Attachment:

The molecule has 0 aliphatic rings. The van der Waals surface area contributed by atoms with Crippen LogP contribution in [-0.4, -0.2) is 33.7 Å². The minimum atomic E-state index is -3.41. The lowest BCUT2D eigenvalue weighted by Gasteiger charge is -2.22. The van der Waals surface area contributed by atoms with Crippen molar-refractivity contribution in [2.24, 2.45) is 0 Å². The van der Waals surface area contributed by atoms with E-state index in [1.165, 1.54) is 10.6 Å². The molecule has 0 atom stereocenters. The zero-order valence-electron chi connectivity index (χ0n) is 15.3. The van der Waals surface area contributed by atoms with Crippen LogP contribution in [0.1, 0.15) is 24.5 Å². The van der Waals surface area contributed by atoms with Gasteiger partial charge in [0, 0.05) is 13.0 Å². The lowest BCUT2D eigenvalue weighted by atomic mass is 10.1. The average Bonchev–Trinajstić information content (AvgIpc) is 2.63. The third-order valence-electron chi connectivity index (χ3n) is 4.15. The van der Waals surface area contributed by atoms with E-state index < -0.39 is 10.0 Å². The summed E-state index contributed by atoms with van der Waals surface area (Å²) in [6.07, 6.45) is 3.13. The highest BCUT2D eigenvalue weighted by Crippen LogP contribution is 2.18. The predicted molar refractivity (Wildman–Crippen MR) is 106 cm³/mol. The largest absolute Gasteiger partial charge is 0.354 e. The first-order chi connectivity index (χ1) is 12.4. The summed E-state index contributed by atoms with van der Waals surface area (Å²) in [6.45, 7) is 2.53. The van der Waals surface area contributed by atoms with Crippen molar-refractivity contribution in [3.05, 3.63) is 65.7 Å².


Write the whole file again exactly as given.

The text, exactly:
The molecule has 0 aliphatic rings. The van der Waals surface area contributed by atoms with Crippen LogP contribution in [-0.4, -0.2) is 33.7 Å². The minimum atomic E-state index is -3.41. The lowest BCUT2D eigenvalue weighted by Gasteiger charge is -2.22. The van der Waals surface area contributed by atoms with Crippen molar-refractivity contribution in [2.24, 2.45) is 0 Å². The van der Waals surface area contributed by atoms with E-state index in [1.165, 1.54) is 10.6 Å². The molecule has 0 atom stereocenters. The zero-order valence-electron chi connectivity index (χ0n) is 15.3. The van der Waals surface area contributed by atoms with Crippen LogP contribution in [0.1, 0.15) is 24.5 Å². The van der Waals surface area contributed by atoms with Gasteiger partial charge in [0, 0.05) is 13.0 Å². The lowest BCUT2D eigenvalue weighted by atomic mass is 10.1. The average Bonchev–Trinajstić information content (AvgIpc) is 2.63. The third-order valence-electron chi connectivity index (χ3n) is 4.15. The van der Waals surface area contributed by atoms with E-state index < -0.39 is 10.0 Å². The summed E-state index contributed by atoms with van der Waals surface area (Å²) in [6.07, 6.45) is 3.13. The highest BCUT2D eigenvalue weighted by Crippen LogP contribution is 2.18. The predicted molar refractivity (Wildman–Crippen MR) is 106 cm³/mol. The largest absolute Gasteiger partial charge is 0.354 e. The first-order chi connectivity index (χ1) is 12.4. The summed E-state index contributed by atoms with van der Waals surface area (Å²) in [6.45, 7) is 2.53. The van der Waals surface area contributed by atoms with Crippen molar-refractivity contribution in [3.05, 3.63) is 65.7 Å².